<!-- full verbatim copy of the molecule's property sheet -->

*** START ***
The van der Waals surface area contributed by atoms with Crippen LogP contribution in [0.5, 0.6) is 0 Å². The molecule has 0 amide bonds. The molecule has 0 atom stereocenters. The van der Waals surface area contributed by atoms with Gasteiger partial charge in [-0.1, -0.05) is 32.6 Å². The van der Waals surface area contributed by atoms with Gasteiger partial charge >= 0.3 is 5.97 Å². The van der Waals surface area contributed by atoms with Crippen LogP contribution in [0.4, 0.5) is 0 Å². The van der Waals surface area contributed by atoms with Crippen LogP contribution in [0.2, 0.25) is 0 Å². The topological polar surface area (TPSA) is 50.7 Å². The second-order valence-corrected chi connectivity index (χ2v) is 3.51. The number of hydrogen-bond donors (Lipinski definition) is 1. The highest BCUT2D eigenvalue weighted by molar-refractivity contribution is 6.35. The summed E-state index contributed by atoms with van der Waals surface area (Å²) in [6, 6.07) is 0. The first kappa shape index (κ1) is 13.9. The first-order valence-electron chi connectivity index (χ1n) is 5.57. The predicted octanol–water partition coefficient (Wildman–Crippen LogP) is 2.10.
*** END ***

The van der Waals surface area contributed by atoms with Crippen LogP contribution in [0.5, 0.6) is 0 Å². The molecule has 0 amide bonds. The molecule has 0 atom stereocenters. The van der Waals surface area contributed by atoms with Gasteiger partial charge in [-0.1, -0.05) is 32.6 Å². The van der Waals surface area contributed by atoms with Gasteiger partial charge >= 0.3 is 5.97 Å². The van der Waals surface area contributed by atoms with Crippen LogP contribution in [0.4, 0.5) is 0 Å². The van der Waals surface area contributed by atoms with Crippen LogP contribution in [0.2, 0.25) is 0 Å². The topological polar surface area (TPSA) is 50.7 Å². The second-order valence-corrected chi connectivity index (χ2v) is 3.51. The number of hydrogen-bond donors (Lipinski definition) is 1. The highest BCUT2D eigenvalue weighted by molar-refractivity contribution is 6.35. The summed E-state index contributed by atoms with van der Waals surface area (Å²) in [6, 6.07) is 0. The first kappa shape index (κ1) is 13.9. The first-order valence-electron chi connectivity index (χ1n) is 5.57. The predicted octanol–water partition coefficient (Wildman–Crippen LogP) is 2.10.